Scots Tory fisheries spokesman Peter Chapman used a visit to Europe’s busiest white-fish port yesterday to call for a united front to secure a good Brexit outcome for the Scottish fishing fleet.
He was in Peterhead, accompanied by Conservative MEP Ian Ian Duncan, to meet fishing industry leaders.
Mr Chapman said the Brexit vote was top of the agenda during the discussions.
The north-east regional list MSP added: “We know from speaking to industry leaders here in the north-ast that leaving the EU provides a huge opportunity for this sector.
“We also know the negotiations won’t be easy but we need a united approach across the UK.
“The current SNP stance is not helping, and the first minister’s refusal to accept the outcome of the democratic vote is creating further uncertainty.
“We have heard loud and clear from the prime minister that Brexit means Brexit. We now have to do everything we can to secure the best possible terms in the upcoming negotiations.”
Urging the Scottish Government to co-operate with Westminster to “make sure we get the kind of deal our fishing communities want”, Mr Chapman said it was crucial to avoid the industry becoming a bargaining chip in breakaway talks.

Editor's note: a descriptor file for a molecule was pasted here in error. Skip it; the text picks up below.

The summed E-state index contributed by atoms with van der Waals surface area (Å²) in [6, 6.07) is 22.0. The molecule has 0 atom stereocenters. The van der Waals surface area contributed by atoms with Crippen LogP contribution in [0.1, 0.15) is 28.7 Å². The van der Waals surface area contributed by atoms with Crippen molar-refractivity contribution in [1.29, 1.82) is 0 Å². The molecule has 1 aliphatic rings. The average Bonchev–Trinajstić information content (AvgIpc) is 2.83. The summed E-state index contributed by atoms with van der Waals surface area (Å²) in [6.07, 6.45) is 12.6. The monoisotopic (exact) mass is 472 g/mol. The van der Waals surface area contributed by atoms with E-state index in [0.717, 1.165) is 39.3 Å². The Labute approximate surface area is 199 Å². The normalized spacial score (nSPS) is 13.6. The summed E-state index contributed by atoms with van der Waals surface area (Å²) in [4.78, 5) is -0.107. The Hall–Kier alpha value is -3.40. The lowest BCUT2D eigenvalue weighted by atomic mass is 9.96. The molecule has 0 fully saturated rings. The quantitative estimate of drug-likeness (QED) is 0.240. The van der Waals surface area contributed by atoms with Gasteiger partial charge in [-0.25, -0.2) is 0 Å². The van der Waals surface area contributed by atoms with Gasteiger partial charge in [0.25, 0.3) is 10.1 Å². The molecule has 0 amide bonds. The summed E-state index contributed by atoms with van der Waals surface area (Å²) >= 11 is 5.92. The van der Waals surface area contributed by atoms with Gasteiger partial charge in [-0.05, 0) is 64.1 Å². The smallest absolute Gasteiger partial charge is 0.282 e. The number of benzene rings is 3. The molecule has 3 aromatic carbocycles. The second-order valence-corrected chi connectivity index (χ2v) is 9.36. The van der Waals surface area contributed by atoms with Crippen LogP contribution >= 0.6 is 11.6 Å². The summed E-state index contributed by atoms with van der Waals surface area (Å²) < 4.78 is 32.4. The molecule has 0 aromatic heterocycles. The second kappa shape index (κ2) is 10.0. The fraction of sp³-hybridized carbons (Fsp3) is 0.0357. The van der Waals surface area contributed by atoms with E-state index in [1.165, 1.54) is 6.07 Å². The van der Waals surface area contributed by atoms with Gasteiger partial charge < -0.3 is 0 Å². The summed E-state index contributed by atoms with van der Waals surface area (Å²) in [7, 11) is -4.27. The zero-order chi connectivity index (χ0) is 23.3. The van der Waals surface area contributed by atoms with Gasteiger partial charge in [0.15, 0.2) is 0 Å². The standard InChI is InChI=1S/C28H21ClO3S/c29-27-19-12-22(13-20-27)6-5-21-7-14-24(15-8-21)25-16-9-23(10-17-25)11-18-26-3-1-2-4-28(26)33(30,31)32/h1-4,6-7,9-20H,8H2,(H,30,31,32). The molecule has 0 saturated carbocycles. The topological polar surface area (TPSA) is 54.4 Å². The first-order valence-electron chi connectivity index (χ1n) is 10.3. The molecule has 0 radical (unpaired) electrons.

He added: “At the moment, all we are hearing from the SNP are the negatives of Brexit and more talk of another independence referendum – that is the last thing that Scotland needs right now.”
Mr Duncan, a member of the European Parliament fisheries committee, said: “For too long the Scottish fishing industry has faced more and more unnecessary and burdensome EU regulation.
“We now have the opportunity to negotiate a system that best represents the needs of fishermen. I am confident that we can strike the best deal possible for fishermen.”
A Scottish Government spokeswoman said: “The cabinet secretary (Fergus Ewing) has already made clear his intention to champion the interests of Scotland’s fishing industry and to work to get the best deal for our fishing and coastal communities.
“Key to that is maintaining tariff-free access to trade with the EU to safeguard thousands of jobs in the wider fishing sector, as well as vital funding for infrastructure investment.
“Fishing is only at risk of becoming expendable by the UK Government in its negotiations with the EU, just as it has done before.”